There are 2 types of rat snakes that live in Arkansas.
But before we begin, I wanted to define exactly what I mean when I say “rat snake.”
First, rat snakes are members of the family Colubridae, and most of the species in North America are in the genus Pantherophis.
Second, they are constrictors, and their favorite prey is rodents, such as mice and rats. As you can probably guess, this is how they get the name RAT snakes. 🙂 Because of their affinity for rodents, you can often find rat snakes in Arkansas near barns and abandoned buildings where their favorite food tends to hang out.
Lastly, rat snakes are non-venomous and mostly docile, although they can become defensive when threatened or grabbed. In fact, certain types of rat snakes are some of the most popular snakes kept as pets.
Enjoy! I hope you learn how to identify the different types of rat snakes that live in Arkansas!
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#1. Great Plains Ratsnake
- Pantherophis emoryi
- Adults range from 36 to 60 inches long.
- Coloration is light gray or tan with dark gray, brown, or green-gray blotching down its back.
- A spear-shaped mark on the head and stripes on the sides of the head that meet to form a point between the eyes.
- Also sometimes called Emory’s Rat Snake, Brown Rat Snake, or Chicken Snake.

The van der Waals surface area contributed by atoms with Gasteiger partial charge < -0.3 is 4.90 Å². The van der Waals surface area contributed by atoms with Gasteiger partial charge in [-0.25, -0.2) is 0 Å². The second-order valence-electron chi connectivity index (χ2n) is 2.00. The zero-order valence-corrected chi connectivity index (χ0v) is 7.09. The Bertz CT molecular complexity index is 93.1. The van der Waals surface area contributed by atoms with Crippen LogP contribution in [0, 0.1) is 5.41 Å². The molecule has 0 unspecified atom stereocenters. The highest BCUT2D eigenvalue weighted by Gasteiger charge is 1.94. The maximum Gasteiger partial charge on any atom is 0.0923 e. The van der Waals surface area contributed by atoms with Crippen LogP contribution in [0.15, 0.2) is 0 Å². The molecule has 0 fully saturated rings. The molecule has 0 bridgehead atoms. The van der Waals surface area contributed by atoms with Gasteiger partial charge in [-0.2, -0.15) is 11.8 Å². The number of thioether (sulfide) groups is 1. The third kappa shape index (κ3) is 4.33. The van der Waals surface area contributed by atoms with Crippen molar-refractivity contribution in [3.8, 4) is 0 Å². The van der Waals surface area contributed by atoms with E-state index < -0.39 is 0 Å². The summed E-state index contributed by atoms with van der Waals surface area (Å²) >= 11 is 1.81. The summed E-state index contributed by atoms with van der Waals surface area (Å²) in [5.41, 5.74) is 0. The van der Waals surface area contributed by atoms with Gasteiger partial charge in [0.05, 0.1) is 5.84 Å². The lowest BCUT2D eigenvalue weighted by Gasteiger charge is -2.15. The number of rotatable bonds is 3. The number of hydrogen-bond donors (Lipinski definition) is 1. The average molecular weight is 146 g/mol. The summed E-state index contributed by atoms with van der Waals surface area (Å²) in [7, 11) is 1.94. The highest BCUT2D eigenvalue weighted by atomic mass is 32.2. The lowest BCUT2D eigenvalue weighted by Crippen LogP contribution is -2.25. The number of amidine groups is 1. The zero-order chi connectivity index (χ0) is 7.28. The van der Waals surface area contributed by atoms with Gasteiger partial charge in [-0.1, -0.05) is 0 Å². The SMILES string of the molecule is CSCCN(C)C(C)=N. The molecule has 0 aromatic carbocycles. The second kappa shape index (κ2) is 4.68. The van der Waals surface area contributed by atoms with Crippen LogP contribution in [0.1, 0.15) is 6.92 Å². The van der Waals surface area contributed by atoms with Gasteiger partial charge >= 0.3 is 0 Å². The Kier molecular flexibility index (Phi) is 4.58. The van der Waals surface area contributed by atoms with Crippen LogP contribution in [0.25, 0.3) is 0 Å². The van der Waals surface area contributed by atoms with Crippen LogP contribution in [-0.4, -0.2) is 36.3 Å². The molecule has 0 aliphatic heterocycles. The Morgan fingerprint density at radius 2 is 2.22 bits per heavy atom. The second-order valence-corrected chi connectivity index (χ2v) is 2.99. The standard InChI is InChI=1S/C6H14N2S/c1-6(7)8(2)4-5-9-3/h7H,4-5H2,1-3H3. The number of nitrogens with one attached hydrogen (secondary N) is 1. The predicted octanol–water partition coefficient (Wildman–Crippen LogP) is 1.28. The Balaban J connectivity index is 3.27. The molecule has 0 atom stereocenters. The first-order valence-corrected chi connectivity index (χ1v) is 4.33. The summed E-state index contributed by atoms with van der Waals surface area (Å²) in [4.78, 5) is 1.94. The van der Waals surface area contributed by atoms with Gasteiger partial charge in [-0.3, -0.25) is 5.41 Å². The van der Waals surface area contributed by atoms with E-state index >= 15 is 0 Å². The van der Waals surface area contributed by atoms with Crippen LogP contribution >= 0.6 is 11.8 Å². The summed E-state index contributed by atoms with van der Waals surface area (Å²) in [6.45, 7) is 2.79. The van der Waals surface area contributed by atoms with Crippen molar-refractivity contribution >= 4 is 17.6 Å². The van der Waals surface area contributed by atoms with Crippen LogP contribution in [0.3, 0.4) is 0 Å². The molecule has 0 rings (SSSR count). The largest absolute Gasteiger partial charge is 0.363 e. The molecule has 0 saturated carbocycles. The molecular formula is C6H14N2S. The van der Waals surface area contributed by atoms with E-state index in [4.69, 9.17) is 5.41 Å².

Great Plains Ratsnakes can be found in western Arkansas in open woodlands, rocky, wooded hillsides, semi-arid regions, and agricultural areas. Being nocturnal, they are hard to find and spend most of their days in old mammal burrows or under rocks, logs, boards, and other cover objects.
This species prefers to prey on rodents but may also consume small birds, lizards, and frogs. They are also known to hunt bats and are sometimes found near caves hunting them! Like other rat snakes, they’re constrictors and use their strong coils to suffocate prey before eating it.
When disturbed, the Great Plains Ratsnake will curl up and vibrate its tail which sounds remarkably like a rattlesnake when done in dry leaf litter. Though they’re considered non-aggressive and docile, they may strike if grabbed.
#2. Western Ratsnake
- Pantherophis obsoletus
- Adults range from 42 to 72 inches in length though individuals up to 101 inches have been recorded.
- Coloration varies. Adults can be completely black to gray to pale brown with black, brown, yellow, or gray blotches.
- In Arkansas, Western Ratsnakes are typically completely black.
Western Ratsnakes occupy various habitats in Arkansas, including agricultural areas, dense woodlands, forested river valleys, and rocky hillsides. They’re excellent climbers and are found often in trees, and will frequently use cavities in trees for shelter.
Western Ratsnakes are active hunters and constrictors preying on small mammals, nestling birds, bird eggs, tree frogs, and lizards. They suffocate larger prey with their coils but often swallow smaller prey without constriction.
When disturbed, these snakes often freeze to avoid detection. If harassed, they will raise their heads and vibrate their tails to mimic a rattlesnake. And if they continue to be provoked or grabbed, they will strike their attacker as a last defense.
This species is susceptible to habitat destruction, fragmentation, and alteration. They’ve also been impacted by Snake Fungal Disease and are sometimes mistaken for rattlesnakes and killed.
Do you need additional help identifying snakes?
Try this field guide!
Which of these rat snakes have you seen before in Arkansas?
Leave a comment below!